Pride has a way of making us do really stupid and dangerous things. When the Beattles, of music fame, came to America, they were surrounded by thousands of adoring fans. One of the musicians, though I don't rememer which one, said, "We're more popular than Jesus." Of course, he later stated that he didn't mean it the way it sounded, but what really happened was that pride got the better of him for a moment. Pride has a way fo doing that.

Alice Roosevelt Longworth was the oldest daughter of Theodore Roosevelt. She said of her father, “He wanted to be the bride at every wedding and the corpse at every funeral.” In other words, he wanted to be the center of attention all the time and at every occasion. The danger in pride is that it causes us to lift ourselves in an arrogant display of selfishness. When we do this, God will judge it, of that you can be sure.

But, note also ...

III. Pride's Doom

Pride goes before the fall. Wherever pride shows it face it will soon be lying in the mud. Think of the doom of pride with me.

A. Pride Keeps us far from God – Psalm 138:6

God keeps the proud far from Him. Anyone who wishes to walk close with the Lord must rid himself or herself of pride. The greatest thing that anyone can do is walk with the Lord, but you can't do that while holding on to an arrogant spirit.

B. Pride Causes us to be on God’s bad side – Proverbs 8:13

God becomes angry with pride. And, we can safely say that God is not someone you wish to face when He is angry.

C. Pride Leads to a fall – Proverbs 16:18

Pride always leads us to fall. When we become proud, we are merely laying tripping stones in our own paths - stones that will trip us up and throw us face down in humiliation. There is a great peril in being proud. There is, however, hope for the humble.


Nimrod ended up as the typical arrogant man - face down in shame and defeat. As the langauge of the people was altered, it was necessary for them to go off in different directions. The situation left Nimrod with a "white elephant" of shame. So, people were scattered and separated because of pride.

But, let me tell you the rest of the story. You see, man's spirit separates people because we are struggling to be better than the next guy. It is true that only God’s Spirit can bring people together. That is what God did at Pentecost. At Babel he confused the languages – at Pentecost he caused people to understand each other even though they were from various countries and different languages. Everyone who trusted God understood what the disciples were saying, even though many of them did not speak the language being used by the disciples. Those filled with the Spirit of God will be loving, unselfish and unified. Those who are proud will be hateful, selfish and divided.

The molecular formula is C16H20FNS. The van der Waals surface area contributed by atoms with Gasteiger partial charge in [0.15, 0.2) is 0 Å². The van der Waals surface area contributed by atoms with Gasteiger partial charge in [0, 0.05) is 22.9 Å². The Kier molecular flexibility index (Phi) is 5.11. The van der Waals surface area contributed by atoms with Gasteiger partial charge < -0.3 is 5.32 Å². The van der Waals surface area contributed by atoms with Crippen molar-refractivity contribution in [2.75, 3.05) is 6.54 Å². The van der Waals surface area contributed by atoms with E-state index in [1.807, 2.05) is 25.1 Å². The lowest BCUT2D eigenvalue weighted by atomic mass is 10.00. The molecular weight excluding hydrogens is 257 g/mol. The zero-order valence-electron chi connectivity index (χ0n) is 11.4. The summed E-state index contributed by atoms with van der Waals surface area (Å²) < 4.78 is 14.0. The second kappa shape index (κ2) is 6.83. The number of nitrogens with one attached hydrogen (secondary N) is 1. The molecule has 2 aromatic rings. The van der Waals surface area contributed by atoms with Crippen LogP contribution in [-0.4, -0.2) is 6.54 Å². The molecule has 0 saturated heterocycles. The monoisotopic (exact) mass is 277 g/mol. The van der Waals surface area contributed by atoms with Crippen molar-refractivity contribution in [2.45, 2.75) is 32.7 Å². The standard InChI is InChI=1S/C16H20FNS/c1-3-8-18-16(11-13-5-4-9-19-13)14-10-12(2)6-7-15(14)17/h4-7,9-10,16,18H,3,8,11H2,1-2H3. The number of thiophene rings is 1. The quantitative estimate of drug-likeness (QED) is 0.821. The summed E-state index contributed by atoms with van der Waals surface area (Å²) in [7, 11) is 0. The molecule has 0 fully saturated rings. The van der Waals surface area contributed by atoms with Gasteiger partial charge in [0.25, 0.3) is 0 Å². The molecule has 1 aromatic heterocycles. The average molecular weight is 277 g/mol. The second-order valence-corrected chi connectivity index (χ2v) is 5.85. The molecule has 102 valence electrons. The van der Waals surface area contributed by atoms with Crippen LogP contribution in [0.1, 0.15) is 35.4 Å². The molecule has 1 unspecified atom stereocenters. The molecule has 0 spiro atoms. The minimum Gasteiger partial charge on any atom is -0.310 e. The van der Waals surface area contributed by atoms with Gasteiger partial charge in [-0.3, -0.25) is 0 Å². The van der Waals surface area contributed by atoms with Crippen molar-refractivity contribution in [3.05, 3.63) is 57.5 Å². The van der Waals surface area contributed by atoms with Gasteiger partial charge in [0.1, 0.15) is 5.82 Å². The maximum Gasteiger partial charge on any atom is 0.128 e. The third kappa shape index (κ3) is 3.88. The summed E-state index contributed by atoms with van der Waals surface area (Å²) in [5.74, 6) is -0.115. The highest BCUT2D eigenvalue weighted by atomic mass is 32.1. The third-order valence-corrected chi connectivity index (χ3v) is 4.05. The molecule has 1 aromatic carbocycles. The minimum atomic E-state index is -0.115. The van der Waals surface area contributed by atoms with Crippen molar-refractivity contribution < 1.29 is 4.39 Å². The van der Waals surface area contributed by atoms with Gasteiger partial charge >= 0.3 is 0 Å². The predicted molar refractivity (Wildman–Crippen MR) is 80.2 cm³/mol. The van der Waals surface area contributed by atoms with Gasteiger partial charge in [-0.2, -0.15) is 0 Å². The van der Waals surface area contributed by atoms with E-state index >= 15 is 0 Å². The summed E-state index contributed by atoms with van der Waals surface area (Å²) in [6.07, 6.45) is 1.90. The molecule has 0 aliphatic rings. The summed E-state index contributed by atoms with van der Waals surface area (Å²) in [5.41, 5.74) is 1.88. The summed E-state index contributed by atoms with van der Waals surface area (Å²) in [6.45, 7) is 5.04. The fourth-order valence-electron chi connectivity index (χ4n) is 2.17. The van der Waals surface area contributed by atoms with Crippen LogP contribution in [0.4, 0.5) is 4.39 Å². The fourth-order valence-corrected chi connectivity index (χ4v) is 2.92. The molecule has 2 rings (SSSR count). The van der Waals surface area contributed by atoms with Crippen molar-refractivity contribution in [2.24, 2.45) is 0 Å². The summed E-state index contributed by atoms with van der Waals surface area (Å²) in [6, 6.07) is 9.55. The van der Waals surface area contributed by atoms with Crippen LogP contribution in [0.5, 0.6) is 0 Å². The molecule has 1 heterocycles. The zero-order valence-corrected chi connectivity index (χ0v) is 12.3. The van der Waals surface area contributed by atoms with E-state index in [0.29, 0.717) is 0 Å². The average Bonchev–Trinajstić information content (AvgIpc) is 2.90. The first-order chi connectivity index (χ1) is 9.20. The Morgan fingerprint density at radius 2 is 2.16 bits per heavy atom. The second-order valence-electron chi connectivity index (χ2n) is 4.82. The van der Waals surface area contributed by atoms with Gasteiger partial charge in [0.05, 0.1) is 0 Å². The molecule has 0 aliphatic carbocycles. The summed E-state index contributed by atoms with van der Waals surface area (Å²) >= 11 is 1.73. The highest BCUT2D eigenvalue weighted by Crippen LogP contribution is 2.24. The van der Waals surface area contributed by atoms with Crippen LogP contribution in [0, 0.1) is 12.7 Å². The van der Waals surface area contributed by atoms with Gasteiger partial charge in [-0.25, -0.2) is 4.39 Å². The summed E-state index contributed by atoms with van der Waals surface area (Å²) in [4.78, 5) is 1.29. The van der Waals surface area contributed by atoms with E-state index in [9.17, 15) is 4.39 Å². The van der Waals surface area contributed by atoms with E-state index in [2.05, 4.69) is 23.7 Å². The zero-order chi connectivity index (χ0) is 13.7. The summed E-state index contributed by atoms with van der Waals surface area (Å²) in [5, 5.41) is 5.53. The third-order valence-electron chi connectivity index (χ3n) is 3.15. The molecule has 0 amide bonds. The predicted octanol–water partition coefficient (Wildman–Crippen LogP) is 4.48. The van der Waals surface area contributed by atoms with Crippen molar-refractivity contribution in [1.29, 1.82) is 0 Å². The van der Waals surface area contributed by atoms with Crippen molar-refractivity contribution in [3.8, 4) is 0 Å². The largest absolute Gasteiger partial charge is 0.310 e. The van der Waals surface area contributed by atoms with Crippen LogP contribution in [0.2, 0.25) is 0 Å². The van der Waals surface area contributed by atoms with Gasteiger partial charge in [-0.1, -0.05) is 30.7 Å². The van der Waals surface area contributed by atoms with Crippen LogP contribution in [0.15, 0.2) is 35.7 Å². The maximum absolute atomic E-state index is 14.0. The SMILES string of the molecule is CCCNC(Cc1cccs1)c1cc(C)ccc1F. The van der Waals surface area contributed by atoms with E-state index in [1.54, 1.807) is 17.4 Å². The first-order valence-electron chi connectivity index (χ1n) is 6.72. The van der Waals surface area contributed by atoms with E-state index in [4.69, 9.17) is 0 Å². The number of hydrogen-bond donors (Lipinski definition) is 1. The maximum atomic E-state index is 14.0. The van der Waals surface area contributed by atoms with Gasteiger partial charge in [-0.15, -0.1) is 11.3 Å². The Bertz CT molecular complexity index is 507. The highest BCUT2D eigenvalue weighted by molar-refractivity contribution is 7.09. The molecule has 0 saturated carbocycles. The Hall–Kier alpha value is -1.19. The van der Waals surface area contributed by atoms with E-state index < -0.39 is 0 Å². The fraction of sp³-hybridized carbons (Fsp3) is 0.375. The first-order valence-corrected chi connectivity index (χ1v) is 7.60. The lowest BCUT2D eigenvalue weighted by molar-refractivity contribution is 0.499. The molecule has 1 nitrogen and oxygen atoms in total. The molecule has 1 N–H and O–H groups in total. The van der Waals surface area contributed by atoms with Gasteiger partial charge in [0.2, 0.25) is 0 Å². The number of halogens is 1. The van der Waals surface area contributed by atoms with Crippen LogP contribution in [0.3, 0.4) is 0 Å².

Psalm 51:17 states that the sacrifices of God are a broken spirit, a broken and a contrite heart, O God, you will not despise.

Isaiah 57:15 states that humility and confession lead to revival!

I don't think many Christians deny that we need revival today as much as the church has ever needed it. We desperately need revival in our hearts, our churches and our land. It will never occur as long as we are stiff-necked and proud.

  • Humility is the beginning attitude needed for revival to be possible.
  • Humility causes us to be open to confession and repentance.
  • Humility prepares us to make things right between ourselves and others.
  • Humility causes us to seek God's forgiveness, help and love.
  • Humility opens up the path to truly walk wtih God.
  • Humility makes it possible for God to pour out upon us all He has planned for us.

Today can be a great day for each of us and all of us - if we will humble ourselves and seek His face. I pray that will happen right now - right here - it is the right thing to do!

Read 2 Chronicles 7:14. "If my people will humble themselves..." There it is ... "if my people will HUMBLE themselves" ... that is the beginning of God forgiving our sins and healing our land.

In pride there is ruin.

In humility before God there is revival.

The choice is ours!